Rush is certainly an oddity in the music world. How many bands can you name that did their own, decidedly non-mainstream thing and still became a massive commercial success?
One only has to look at the millions upon millions of records they’ve sold, the huge amount of awards they’ve received, and the army of followers they’ve amassed over a career spanning four decades to see what they’ve accomplished. But they’re still somewhat obscure, certainly nowhere near as popular as their contemporaries, and their history isn’t common knowledge like the other rock giants. Even though everyone certainly knows tracks like ‘Tom Sawyer’, singer/bassist Geddy Lee jokingly refers to them as “the world’s most popular cult band”.
Scot McFadyen and Sam Dunn (creators of the excellent Metal: A Headbanger’s Journey) here tighten their focus to one band, drawing from their vast network of musicians to get the full story and show Rush’s enormous influence. From contemporaries like Gene Simmons to folks influenced by their musical abilities like Billy Corgan from The Smashing Pumpkins, Mike Portnoy from Dream Theater and Vinnie Paul from Pantera, they talk to an incredible amount of people and let the music do most of the talking. Everything about Rush is laid out for you here, from their beginnings as a high school band all the way through their massive tours today. The members of the band relate their story in their own words and the doc smartly uses music and old footage to keep your interest.
But the biggest hurdle a doc about Rush has to face is the fact that they’re not what most people look for in rockstars. They’re self-confessed dorks, writing about trees, libertarianism and fantasy, with no entertaining-yet-sad drug and alcohol-laden stories to tell. Bands they toured with that had lines of groupies waiting to sex them up (like Kiss) remark how weird it was that they never seemed to get laid. Their fans are portrayed as oddball music geeks, faithful to them for years and years and going to hundreds of shows, showing off an almost-frightening level of fandom. But Rush hasn’t really dealt with many hardships (save one massive one) over the years, either in their personal lives or from the music industry, so the film is mostly drama free.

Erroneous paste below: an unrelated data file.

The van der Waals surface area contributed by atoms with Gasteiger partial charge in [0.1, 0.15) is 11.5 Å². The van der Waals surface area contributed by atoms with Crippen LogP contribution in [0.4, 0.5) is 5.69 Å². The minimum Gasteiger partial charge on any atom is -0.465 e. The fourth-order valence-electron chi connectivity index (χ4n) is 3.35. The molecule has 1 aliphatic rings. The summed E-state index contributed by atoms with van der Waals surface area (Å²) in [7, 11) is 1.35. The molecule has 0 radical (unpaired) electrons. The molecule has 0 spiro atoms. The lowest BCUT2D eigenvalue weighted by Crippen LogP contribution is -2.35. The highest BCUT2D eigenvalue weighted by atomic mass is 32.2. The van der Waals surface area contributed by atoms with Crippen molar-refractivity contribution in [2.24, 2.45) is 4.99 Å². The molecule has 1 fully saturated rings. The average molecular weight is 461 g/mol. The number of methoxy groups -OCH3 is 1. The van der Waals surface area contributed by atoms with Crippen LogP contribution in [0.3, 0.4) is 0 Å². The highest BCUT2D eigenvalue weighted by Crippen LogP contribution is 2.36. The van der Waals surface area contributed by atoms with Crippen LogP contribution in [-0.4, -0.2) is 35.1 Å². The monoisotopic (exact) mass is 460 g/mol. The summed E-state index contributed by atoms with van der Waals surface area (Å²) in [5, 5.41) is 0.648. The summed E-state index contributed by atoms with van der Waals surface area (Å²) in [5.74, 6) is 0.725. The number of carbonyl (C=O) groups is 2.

So don’t go into this expecting any dark and dirty secrets exposed in this film- Rush simply has none. The focus here is completely on the music and it dives into it album by album.
Fortunately, one thing that everyone can agree on- whether they like Geddy Lee’s vocals or not- is that they are absolutely amazing musicians. It’s fascinating to watch them hone their craft over the years in ways that few other bands have, especially Neil Peart, who is quite simply one of the greats, and to this day is still trying to improve himself as a drummer. But the focus on the music and nothing but the music does hurt the film a bit and make it less accessible.
This isn’t an Anvil! The Story of Anvil, where anyone can watch it and fall in love with the story and members of the band regardless of how they feel about the music, this film as oddly niche as Rush itself. Fans will undoubtedly get the most out of it as it contains everything you could possibly want to know about the band, but everyone else’s enjoyment will be dependent on how much they appreciate the music.
Rush: Beyond the Lighted Stage played at Tribeca this year where it took home the Audience Award. It will hit theaters on June 10th, so check the site to see if it’s playing near you.